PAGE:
- Exposition: the International Exhibition trend
- Prince Albert and The Royal Society for the Encouragement of Arts, Manufactures and Commerce
- Greenhouses and Water lilies: Building the Crystal Palace
- Travelling to the Exhibition: Thomas Cook Tours and trains
- Visiting the Exhibition: Opening Day, 1st May 1851
- Inside the Crystal Palace 1: Nation and Empire
- Inside the Crystal Palace 2: Foreign Countries
- Inside the Crystal Palace 3: Refreshments and souvenirs
- Commodity Fetishism: establishing a world view of Victorian Britain?
Learning and Teaching
Teaching and learning methods
Teaching methods include:
- short presentations by students
- group discussions including feedback from the tutor
- detailed reading and analysis of the module texts
Learning activities include:
- preparatory reading, individual research and study prior to each class
- preparing and delivering short presentations relating to specific aspects of the module
- studying textual and visual primary sources
- participation in group and class discussion
In this module learning and teaching activities focus on helping you to explore and investigate the ideas and themes outlined above. Throughout the module you will also engage in directed and self-directed study, for example through pre-seminar reading and through library research. The presentations (by you and your fellow students) and your reading will provide you with a broad overview of the secondary literature, using the bibliography provided at the start of the module. The discussion generated by these presentations will provide you with the opportunity to explore the relevant major historical debates on a weekly basis. In addition, you will study in depth a range of primary written and visual sources, as well as surviving material culture. These sessions will allow you to prepare for the essay and examination exercises. Feedback on your progress and development will be given via seminars and group discussions. Responses from tutor and your fellow students to your presentation will also give you formative feedback.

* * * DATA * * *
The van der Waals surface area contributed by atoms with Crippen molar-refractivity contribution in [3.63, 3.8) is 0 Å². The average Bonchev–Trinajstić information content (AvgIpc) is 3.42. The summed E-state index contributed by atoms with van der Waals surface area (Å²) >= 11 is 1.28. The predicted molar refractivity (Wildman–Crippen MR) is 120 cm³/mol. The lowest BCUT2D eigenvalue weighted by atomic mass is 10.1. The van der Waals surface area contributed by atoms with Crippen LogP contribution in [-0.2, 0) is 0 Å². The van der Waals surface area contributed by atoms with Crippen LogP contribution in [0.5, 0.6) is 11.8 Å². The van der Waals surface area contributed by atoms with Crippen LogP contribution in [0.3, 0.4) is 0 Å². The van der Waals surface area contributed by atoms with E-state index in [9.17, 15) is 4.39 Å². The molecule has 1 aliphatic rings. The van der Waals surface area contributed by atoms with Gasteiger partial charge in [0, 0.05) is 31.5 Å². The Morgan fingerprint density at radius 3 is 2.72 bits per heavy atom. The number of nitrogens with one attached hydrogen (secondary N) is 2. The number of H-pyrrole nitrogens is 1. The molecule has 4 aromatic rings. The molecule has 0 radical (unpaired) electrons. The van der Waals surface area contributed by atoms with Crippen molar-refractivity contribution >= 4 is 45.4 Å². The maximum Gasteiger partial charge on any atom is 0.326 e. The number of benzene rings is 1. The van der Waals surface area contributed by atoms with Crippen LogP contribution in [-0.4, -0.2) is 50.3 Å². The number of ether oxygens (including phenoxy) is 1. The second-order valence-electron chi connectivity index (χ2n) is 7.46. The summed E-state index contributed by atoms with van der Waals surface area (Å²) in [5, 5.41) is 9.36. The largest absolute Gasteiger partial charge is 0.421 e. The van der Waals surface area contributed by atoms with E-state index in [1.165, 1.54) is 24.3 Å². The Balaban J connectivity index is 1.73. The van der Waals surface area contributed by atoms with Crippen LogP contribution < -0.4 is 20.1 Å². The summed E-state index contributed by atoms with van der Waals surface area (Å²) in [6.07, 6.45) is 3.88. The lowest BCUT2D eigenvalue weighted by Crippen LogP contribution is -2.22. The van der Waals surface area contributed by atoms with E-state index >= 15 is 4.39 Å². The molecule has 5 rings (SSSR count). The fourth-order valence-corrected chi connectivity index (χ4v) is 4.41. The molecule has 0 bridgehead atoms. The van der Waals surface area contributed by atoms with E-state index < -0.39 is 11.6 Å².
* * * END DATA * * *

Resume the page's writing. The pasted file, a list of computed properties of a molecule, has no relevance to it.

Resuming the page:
|Wider reading or practice||77|
|Completion of assessment task||90|
|Preparation for scheduled sessions||90|
|Total study time||300|
Resources & Reading list
Gibbs-Smith, C. H. (1951). The Great Exhibition of 1851. London: HMSO.
Purbrick, Louise (2001). The Great Exhibition of 1851: new interdisciplinary essays. Manchester: Manchester University Press.
Auerbach, Jeffrey A and Peter H Hoffenberg (eds) (2008). Britain, the Empire, and the World at the Great Exhibition of 1851. Aldershot: Ashgate.
Hoffenberg, Peter H. (2001). An Empire on Display: English, Indian and Australian Exhibitions from the Crystal Palace to the Great War. Berkeley: University of California Press.
Gold, John R. and Margaret M. (2005). Cities of culture: Staging international festivals and the urban agenda, 1851-2000. Aldershot: Ashgate.
Wesemael, Pieter van (2001). Architecture of instruction and delight: a socio-historical analysis of World Exhibitions as a didactic phenomenon (1798-1851-1970). Rotterdam: 010 Publishers.
Young, Paul (2009). Globalization and the Great Exhibition: The Victorian New World Order. Basingstoke: Palgrave Macmillan.
Babbage, Charles (1851). The exposition of 1851: or, views of the industry, the science, and the government, of England. London: John Murray, Albemarle Street.
Leapman, Michael (2001). The World for a Shilling: How the Great Exhibition of 1851 Shaped a Nation. London: Review.
Greenhalgh, Paul. (1990). Ephemeral Vistas: History of the Expositions Universelles, Great Exhibitions and the World’s Fairs. Manchester: Manchester University Press.
This is how we’ll formally assess what you have learned in this module.
This is how we’ll assess you if you don’t meet the criteria to pass this module.
An internal repeat is where you take all of your modules again, including any you passed. An external repeat is where you only re-take the modules you failed.
Repeat type: Internal & External